Bryan Reynolds requests a trade — what is he worth?

Bryan Reynolds requests a trade — what is he worth?


Bryan Reynolds wants out of Pittsburgh.

Bryan Reynolds wants out of Pittsburgh.
Image: Getty Images

Remember a few years ago when a power-hitting shortstop was all the rage? They were a dime a dozen, and securing a shortstop that could be a serious threat in your lineup was an enormous deal. Nowadays, every team has one of those. The Boston Red Sox had two in Xander Bogaerts and Trevor Story last season. The power surge at the 6 has translated into an absence of power at the 8. In 2022, center fielders across MLB posted a .237 batting average, .303 on-base percentage, and .688 OPS. Those are all the lowest figures for the center field position since stats by position became available in 1973. In fact, since 1973, the five lowest batting averages in a season for center fielders all happened…in the last five years. The 2022 National League All-Star team did not feature a single center fielder.

Due to a series of injuries — Mike Trout, Byron Buxton, Luis Robert, George Springer — as well as most of this generation’s center field prospects failing to pan out — Victor Robles, Lewis Brinson, Mickey Moniak, Bradely Zimmer, etc. — numerous teams suddenly find themselves in need of a center fielder, but aside from Aaron Judge and Brandon Nimmo, the pickings in the free agent pool are slim to say the least. Cody Bellinger? Kevin Kiermaier? Yikes! That’s not going to be a long-term solution most likely.

Thankfully, another option has just entered the pool: Pittsburgh Pirate Bryan Reynolds.

Reynolds is a soon-to-be 28-year-old coming off back-to-back seasons with an OPS-plus of 125 or greater. He also ranked fifth among all center fielders with a 125 weighted runs created-plus. He’s got a moderately high walk rate, a pretty low strikeout rate, and despite being below average speed for a center fielder (28.3 feet per second — 30th among center fielders with at least 50 competitive runs in 2022), he’s still much faster than league average (27 feet per second). Basically, he’s a very good player in the middle of his prime, and he plays a premium position.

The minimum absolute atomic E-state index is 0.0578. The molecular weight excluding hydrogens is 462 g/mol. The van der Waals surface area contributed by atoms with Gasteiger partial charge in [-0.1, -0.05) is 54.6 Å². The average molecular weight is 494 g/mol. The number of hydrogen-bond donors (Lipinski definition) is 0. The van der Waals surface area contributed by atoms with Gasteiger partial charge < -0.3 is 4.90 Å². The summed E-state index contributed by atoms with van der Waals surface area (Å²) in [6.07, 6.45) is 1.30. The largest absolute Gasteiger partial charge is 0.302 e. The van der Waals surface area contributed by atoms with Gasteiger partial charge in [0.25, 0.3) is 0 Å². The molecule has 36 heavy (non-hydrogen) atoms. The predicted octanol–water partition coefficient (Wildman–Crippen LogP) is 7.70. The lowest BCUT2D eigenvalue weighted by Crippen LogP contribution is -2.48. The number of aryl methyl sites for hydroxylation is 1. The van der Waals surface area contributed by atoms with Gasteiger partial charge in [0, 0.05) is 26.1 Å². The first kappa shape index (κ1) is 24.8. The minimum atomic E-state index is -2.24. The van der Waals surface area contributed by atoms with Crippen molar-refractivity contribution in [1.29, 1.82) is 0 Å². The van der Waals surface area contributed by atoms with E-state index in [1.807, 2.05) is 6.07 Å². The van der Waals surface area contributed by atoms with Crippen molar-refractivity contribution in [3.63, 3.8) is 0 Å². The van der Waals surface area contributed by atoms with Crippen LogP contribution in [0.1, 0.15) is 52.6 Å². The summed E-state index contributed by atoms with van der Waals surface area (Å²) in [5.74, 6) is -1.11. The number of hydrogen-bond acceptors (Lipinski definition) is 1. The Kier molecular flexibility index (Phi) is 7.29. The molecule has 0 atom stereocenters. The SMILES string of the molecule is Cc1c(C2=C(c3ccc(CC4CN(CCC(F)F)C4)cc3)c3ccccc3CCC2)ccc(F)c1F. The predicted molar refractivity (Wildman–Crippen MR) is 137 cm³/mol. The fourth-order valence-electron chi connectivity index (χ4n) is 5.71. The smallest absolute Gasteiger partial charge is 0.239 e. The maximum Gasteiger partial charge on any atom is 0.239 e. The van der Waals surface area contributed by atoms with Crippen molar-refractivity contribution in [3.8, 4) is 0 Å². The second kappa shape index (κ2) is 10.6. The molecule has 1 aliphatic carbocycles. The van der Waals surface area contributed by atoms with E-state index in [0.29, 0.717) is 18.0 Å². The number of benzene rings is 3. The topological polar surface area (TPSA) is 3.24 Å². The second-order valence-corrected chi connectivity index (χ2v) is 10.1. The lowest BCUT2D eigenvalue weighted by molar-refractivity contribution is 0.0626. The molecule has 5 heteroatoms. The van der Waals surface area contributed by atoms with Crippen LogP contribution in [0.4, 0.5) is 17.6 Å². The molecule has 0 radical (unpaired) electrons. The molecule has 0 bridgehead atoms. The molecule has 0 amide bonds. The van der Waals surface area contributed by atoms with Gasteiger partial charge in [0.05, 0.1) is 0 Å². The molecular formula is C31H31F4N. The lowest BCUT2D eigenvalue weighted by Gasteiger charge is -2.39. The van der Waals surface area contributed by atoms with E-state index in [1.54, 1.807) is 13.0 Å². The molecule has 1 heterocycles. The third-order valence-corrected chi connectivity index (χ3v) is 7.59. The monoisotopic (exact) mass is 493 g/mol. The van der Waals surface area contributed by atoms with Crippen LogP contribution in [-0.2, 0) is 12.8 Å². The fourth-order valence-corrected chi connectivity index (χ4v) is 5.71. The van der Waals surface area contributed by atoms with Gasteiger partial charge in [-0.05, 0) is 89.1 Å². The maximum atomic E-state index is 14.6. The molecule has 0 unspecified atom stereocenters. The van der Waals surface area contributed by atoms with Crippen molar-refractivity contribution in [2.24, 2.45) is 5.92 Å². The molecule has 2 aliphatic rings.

The only downside is that Reynolds isn’t a very good defender. He’s posted a negative Defensive Runs Saved each of the last two seasons (-5 DRS), with a steep dropoff in 2022 (-14 DRS — lowest among all qualified 2022 center fielders by a very wide margin). He can still play the position though, right? He’s got above average speed so he should theoretically be able to cover a lot of ground, right? Sure, but it also means he probably won’t be at the position for long.

Teams have two options with him — either stick him in center and hope the poor defense doesn’t come back to bite you for the next few years before his speed fades and you have to put him in a corner outfield position for the remainder of his contract, or put him in a corner outfield position right away. Now, some people would argue that moving Reynolds to a corner outfield position so soon would drastically lower his value, but that’s just inaccurate. They’d say “Sure, a 136 OPS-plus over the last two seasons seems awesome for a center fielder (and while it’s still great regardless of the position you play), it’s not nearly as great for a corner outfielder.” However, among all center fielders with at least 600 plate appearances since the start of 2021, Reynolds ranks third in OPS-plus. If he were a corner outfielder, he’d still rank sixth behind only Aaron Judge (keep in mind this is including 2021 positions as well), Bryce Harper, Juan Soto, Kyle Schwarber, and Kyle Tucker.

Even as a corner outfielder, Reynolds’ offensive prowess is elite. Maybe OPS-plus isn’t your thing though. Well, in terms of offensive rWAR, Reynolds still ranks third among all outfielders since the start of 2021. In terms of runs created, Reynolds ranks second behind only Juan Soto. Runs produced? Fifth. Adjusted batting runs? Second. No matter what way you try to slice it, Reynolds is an incredibly gifted offensive player no matter where you stick him in the outfield, and given that his natural position is center, he can still play there if needed, giving time for prospects in his new team’s farm system to develop.

In a world with such disparity between high-class center fielders and middle-class center fielders, Reynolds is a shining beacon of hope for any team looking to compete in 2023 that had a massive hole in their lineup last season where the center fielder was supposed to be. There is so much to like about Reynolds and the opportunity he brings. He’ll cost a pretty penny, but he is worth every cent.



Original source here

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About the Author

Anthony Barnett
Anthony is the author of the Science & Technology section of ANH.